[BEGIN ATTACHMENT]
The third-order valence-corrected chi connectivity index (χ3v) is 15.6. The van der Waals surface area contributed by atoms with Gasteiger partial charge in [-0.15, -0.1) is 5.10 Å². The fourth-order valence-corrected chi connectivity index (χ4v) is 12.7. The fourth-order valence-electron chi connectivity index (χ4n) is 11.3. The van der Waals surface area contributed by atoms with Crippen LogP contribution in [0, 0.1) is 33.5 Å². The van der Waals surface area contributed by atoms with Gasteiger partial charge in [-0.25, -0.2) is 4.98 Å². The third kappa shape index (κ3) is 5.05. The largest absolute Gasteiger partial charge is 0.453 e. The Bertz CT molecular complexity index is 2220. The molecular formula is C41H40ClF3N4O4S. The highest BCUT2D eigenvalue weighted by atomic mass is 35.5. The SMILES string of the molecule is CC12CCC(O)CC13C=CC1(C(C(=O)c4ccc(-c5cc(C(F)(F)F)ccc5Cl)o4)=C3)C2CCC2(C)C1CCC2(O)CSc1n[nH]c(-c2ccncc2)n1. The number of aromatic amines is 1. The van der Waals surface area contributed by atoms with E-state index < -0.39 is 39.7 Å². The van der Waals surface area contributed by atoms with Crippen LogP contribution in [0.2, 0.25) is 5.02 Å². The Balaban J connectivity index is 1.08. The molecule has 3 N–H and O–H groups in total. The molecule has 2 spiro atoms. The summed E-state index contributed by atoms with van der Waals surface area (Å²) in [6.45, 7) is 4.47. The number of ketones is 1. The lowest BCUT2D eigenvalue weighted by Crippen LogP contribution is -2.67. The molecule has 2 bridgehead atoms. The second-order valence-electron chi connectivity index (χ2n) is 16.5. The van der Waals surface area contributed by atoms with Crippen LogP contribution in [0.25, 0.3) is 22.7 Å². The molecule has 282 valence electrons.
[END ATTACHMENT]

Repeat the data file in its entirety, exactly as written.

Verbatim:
The third-order valence-corrected chi connectivity index (χ3v) is 15.6. The van der Waals surface area contributed by atoms with Gasteiger partial charge in [-0.15, -0.1) is 5.10 Å². The fourth-order valence-corrected chi connectivity index (χ4v) is 12.7. The fourth-order valence-electron chi connectivity index (χ4n) is 11.3. The van der Waals surface area contributed by atoms with Crippen LogP contribution in [0, 0.1) is 33.5 Å². The van der Waals surface area contributed by atoms with Gasteiger partial charge in [-0.25, -0.2) is 4.98 Å². The third kappa shape index (κ3) is 5.05. The largest absolute Gasteiger partial charge is 0.453 e. The Bertz CT molecular complexity index is 2220. The molecular formula is C41H40ClF3N4O4S. The highest BCUT2D eigenvalue weighted by atomic mass is 35.5. The SMILES string of the molecule is CC12CCC(O)CC13C=CC1(C(C(=O)c4ccc(-c5cc(C(F)(F)F)ccc5Cl)o4)=C3)C2CCC2(C)C1CCC2(O)CSc1n[nH]c(-c2ccncc2)n1. The number of aromatic amines is 1. The van der Waals surface area contributed by atoms with E-state index < -0.39 is 39.7 Å². The van der Waals surface area contributed by atoms with Crippen LogP contribution in [0.2, 0.25) is 5.02 Å². The Balaban J connectivity index is 1.08. The molecule has 3 N–H and O–H groups in total. The molecule has 2 spiro atoms. The summed E-state index contributed by atoms with van der Waals surface area (Å²) in [6.45, 7) is 4.47. The number of ketones is 1. The lowest BCUT2D eigenvalue weighted by Crippen LogP contribution is -2.67. The molecule has 2 bridgehead atoms. The second-order valence-electron chi connectivity index (χ2n) is 16.5. The van der Waals surface area contributed by atoms with Crippen LogP contribution in [0.25, 0.3) is 22.7 Å². The molecule has 282 valence electrons.